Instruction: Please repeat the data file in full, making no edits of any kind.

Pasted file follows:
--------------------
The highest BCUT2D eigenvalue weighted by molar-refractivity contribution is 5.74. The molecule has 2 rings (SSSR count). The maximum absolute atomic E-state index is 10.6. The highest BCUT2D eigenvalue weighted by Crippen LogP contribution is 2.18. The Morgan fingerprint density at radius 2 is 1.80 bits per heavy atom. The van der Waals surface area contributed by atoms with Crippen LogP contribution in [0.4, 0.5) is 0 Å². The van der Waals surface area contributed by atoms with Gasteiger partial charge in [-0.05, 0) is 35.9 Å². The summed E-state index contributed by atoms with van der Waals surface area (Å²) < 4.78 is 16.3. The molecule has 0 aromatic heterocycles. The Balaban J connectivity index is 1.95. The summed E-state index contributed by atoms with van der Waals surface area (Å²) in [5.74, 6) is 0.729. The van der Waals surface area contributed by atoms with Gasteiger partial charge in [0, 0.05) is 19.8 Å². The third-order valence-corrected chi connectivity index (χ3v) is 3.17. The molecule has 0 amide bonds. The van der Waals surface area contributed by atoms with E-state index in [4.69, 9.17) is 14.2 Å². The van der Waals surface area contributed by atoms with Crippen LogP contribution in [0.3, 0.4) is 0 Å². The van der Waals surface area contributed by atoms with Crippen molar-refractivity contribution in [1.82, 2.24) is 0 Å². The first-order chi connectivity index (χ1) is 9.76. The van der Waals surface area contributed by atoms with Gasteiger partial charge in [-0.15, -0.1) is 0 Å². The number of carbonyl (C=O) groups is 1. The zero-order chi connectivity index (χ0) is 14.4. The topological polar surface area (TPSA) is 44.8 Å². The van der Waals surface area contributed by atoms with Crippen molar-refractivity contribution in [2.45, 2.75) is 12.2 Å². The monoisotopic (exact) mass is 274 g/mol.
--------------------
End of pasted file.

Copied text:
The highest BCUT2D eigenvalue weighted by molar-refractivity contribution is 5.74. The molecule has 2 rings (SSSR count). The maximum absolute atomic E-state index is 10.6. The highest BCUT2D eigenvalue weighted by Crippen LogP contribution is 2.18. The Morgan fingerprint density at radius 2 is 1.80 bits per heavy atom. The van der Waals surface area contributed by atoms with Crippen LogP contribution in [0.4, 0.5) is 0 Å². The van der Waals surface area contributed by atoms with Gasteiger partial charge in [-0.05, 0) is 35.9 Å². The summed E-state index contributed by atoms with van der Waals surface area (Å²) < 4.78 is 16.3. The molecule has 0 aromatic heterocycles. The Balaban J connectivity index is 1.95. The summed E-state index contributed by atoms with van der Waals surface area (Å²) in [5.74, 6) is 0.729. The van der Waals surface area contributed by atoms with Gasteiger partial charge in [0, 0.05) is 19.8 Å². The third-order valence-corrected chi connectivity index (χ3v) is 3.17. The molecule has 0 amide bonds. The van der Waals surface area contributed by atoms with E-state index in [4.69, 9.17) is 14.2 Å². The van der Waals surface area contributed by atoms with Crippen LogP contribution in [0.3, 0.4) is 0 Å². The van der Waals surface area contributed by atoms with Crippen molar-refractivity contribution in [1.82, 2.24) is 0 Å². The first-order chi connectivity index (χ1) is 9.76. The van der Waals surface area contributed by atoms with Gasteiger partial charge in [-0.15, -0.1) is 0 Å². The number of carbonyl (C=O) groups is 1. The zero-order chi connectivity index (χ0) is 14.4. The topological polar surface area (TPSA) is 44.8 Å². The van der Waals surface area contributed by atoms with Crippen molar-refractivity contribution in [2.45, 2.75) is 12.2 Å². The monoisotopic (exact) mass is 274 g/mol.